The language is cautious, very likely because of the United Kingdom's reservations, but the intent is clear. The treaty both sets an objective and recognises technical and financial realities.
The hon. Member for Ruislip-Northwood said that the Western European Union was possibly over-influenced by the European Union, partly but not entirely because of its location in Brussels. I believe that he said that it was subject to the risk of dread diseases by being stationed there. I am not sure whether I know what he means by the idea of "over-influence". The EU is not a monolith apart from the United Kingdom; the United Kingdom is part of it. The hon. Gentleman may not be happy about that, but it is a fact.
The United Kingdom's aim must be to work within the WEU, NATO and the EU. We must sit down with our colleagues there and work out political objectives. In our view the main flaw in previous defence reviews has been the fact that they have often been Treasury driven, rather than our having sat down and asked what we are capable of doing, who we are doing it with, how the activity should be shared out together, what we are prepared to undertake and what we are not prepared to undertake.
For example, we were prepared to undertake to try to control the situation in the former Yugoslavia, but if there were a widespread repetition of the Chechnya conflict in the Soviet Union I do not think that we would endeavour to intervene, because we do not have the capacity to do anything about such matters. We must draw lines, too.
I shall conclude by referring to the former Yugoslavia, because the hon. Gentleman touched on arms control at the end of his speech. I find the lifting of the arms embargo, which I believe took place yesterday, worrying. I do not think that it contributes much to the safety of our troops there, and I am sure that the French would agree with me. I should like to know what the Government's position is.
According to The Guardian today:
The Bosnian Serbs will face the most radical cuts in the region"—
the lifting of the embargo is based on concomitant cuts—
leaving them with 500 artillery pieces and 137 tanks, nearly halving their present force. The poorly-armed federation would have to acquire significant amounts of new equipment to reach its new ceilings of 273 tanks and 1,000 pieces of artillery.
Then cometh the crunch:
However, much will depend on verification procedures and these must rely on trust, a rare commodity.
It is indeed a rare commodity, which is still, sadly, virtually absent in the former Yugoslavia. Considering the risks that we and other western European countries—notably France and the Netherlands, as well as, of course, the Americans—have taken on ourselves to try to sort out a dreadful position, opening the floodgates to more arms entering the region is a mistake.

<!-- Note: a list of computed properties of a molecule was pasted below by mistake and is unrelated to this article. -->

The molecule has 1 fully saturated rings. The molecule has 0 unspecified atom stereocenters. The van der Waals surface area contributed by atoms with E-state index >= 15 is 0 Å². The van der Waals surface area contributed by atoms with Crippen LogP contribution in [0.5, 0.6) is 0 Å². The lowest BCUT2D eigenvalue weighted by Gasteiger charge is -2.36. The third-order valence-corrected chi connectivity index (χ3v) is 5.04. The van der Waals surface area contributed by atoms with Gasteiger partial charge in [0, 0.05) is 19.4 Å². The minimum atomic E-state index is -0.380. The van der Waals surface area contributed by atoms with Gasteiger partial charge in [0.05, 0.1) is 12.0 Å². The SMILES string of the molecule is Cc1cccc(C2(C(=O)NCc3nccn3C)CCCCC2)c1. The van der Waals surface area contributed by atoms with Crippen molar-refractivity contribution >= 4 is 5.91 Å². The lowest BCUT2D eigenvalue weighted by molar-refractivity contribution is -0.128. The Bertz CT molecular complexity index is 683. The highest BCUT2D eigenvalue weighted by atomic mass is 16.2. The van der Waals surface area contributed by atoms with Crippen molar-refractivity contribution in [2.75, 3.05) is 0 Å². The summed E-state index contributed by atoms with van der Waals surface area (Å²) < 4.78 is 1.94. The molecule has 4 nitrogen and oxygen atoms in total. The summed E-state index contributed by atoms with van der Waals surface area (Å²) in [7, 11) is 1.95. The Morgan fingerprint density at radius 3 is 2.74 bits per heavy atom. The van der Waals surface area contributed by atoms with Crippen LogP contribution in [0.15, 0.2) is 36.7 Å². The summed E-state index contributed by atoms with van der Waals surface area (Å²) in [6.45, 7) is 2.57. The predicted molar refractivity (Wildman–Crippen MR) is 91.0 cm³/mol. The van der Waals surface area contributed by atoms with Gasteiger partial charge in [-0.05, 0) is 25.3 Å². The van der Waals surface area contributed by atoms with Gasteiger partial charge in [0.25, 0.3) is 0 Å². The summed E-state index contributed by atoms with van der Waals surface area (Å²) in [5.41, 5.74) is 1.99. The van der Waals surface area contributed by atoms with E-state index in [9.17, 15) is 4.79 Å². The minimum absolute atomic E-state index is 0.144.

I am grateful to be called and particularly grateful to my hon. Friend the Member for Ruislip-Northwood (Mr. Wilkinson) for choosing this subject for this morning's 11 o'clock debate. I do not think that we have debated a more important subject in the past few weeks. The importance of it is highlighted by the fact that it takes place in the interim between the first and second rounds of the Russian presidential elections. Whether my hon. Friend chose today and the subject for his debate knowing that that might be the backdrop or it was simply a gift from the Prince of Serendip does not matter. I congratulate him on the subject and the timing of the debate.
I agree wholeheartedly with much of what my hon. Friend the Member for Ruislip-Northwood said—in fact, almost 95 per cent. of it. Before we came into the Chamber, my hon. Friend confessed that he was going to make one or two generalisations. On the contrary, he made a highly detailed, well-argued and tightly constructed speech, which would have done the Europeans great credit. When I say the Europeans I mean those in the 16th and 17th centuries who created those wonderfully detailed tapestries in the low countries. My hon. Friend's speech was excellent and taught us much.
It is regrettable that my hon. Friend the Member for Ruislip-Northwood and I are the only Conservative Back Benchers present—he to make the speech and I to listen to it. Parliament is diminished and those whom we represent are less well served when such speeches are listened to only by those who have to be present and one or two others who feel it of interest to be present. I trust that what my hon. Friend said will be reported widely and digested with pleasure.